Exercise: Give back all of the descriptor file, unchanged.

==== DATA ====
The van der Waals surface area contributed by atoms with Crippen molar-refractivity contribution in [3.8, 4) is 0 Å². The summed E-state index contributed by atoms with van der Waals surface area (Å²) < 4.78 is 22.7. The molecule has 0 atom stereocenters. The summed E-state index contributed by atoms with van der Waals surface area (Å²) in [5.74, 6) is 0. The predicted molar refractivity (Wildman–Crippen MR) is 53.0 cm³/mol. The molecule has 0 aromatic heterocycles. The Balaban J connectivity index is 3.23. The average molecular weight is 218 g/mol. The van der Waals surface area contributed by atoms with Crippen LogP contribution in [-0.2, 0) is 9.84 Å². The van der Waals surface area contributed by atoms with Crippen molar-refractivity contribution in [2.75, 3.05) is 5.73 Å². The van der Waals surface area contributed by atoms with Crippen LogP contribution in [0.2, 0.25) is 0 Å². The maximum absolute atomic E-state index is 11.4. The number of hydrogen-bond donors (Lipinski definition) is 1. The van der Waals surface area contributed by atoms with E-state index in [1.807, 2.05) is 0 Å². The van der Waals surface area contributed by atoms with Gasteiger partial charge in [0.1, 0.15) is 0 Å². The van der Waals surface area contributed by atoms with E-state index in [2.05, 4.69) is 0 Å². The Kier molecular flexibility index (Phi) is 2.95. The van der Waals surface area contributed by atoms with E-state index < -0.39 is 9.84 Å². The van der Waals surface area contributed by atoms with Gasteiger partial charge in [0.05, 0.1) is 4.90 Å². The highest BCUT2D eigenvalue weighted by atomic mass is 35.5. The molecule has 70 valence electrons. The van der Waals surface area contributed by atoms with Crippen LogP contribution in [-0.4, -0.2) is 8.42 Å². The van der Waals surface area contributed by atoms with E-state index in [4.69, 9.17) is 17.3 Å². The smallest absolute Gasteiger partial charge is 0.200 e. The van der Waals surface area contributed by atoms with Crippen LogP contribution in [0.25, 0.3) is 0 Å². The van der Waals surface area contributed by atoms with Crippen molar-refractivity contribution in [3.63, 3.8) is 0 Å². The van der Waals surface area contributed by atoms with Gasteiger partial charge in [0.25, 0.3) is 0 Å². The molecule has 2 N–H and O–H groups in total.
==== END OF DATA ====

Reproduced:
The van der Waals surface area contributed by atoms with Crippen molar-refractivity contribution in [3.8, 4) is 0 Å². The summed E-state index contributed by atoms with van der Waals surface area (Å²) < 4.78 is 22.7. The molecule has 0 atom stereocenters. The summed E-state index contributed by atoms with van der Waals surface area (Å²) in [5.74, 6) is 0. The predicted molar refractivity (Wildman–Crippen MR) is 53.0 cm³/mol. The molecule has 0 aromatic heterocycles. The Balaban J connectivity index is 3.23. The average molecular weight is 218 g/mol. The van der Waals surface area contributed by atoms with Crippen LogP contribution in [-0.2, 0) is 9.84 Å². The van der Waals surface area contributed by atoms with Crippen molar-refractivity contribution in [2.75, 3.05) is 5.73 Å². The van der Waals surface area contributed by atoms with Crippen LogP contribution in [0.2, 0.25) is 0 Å². The maximum absolute atomic E-state index is 11.4. The number of hydrogen-bond donors (Lipinski definition) is 1. The van der Waals surface area contributed by atoms with E-state index in [1.807, 2.05) is 0 Å². The van der Waals surface area contributed by atoms with Gasteiger partial charge in [0.1, 0.15) is 0 Å². The van der Waals surface area contributed by atoms with E-state index in [2.05, 4.69) is 0 Å². The Kier molecular flexibility index (Phi) is 2.95. The van der Waals surface area contributed by atoms with E-state index < -0.39 is 9.84 Å². The van der Waals surface area contributed by atoms with Gasteiger partial charge in [0.05, 0.1) is 4.90 Å². The highest BCUT2D eigenvalue weighted by atomic mass is 35.5. The molecule has 70 valence electrons. The van der Waals surface area contributed by atoms with Crippen LogP contribution in [-0.4, -0.2) is 8.42 Å². The van der Waals surface area contributed by atoms with E-state index in [4.69, 9.17) is 17.3 Å². The smallest absolute Gasteiger partial charge is 0.200 e. The van der Waals surface area contributed by atoms with Crippen LogP contribution in [0.25, 0.3) is 0 Å². The van der Waals surface area contributed by atoms with Crippen molar-refractivity contribution in [3.63, 3.8) is 0 Å². The van der Waals surface area contributed by atoms with Gasteiger partial charge in [0.25, 0.3) is 0 Å². The molecule has 2 N–H and O–H groups in total.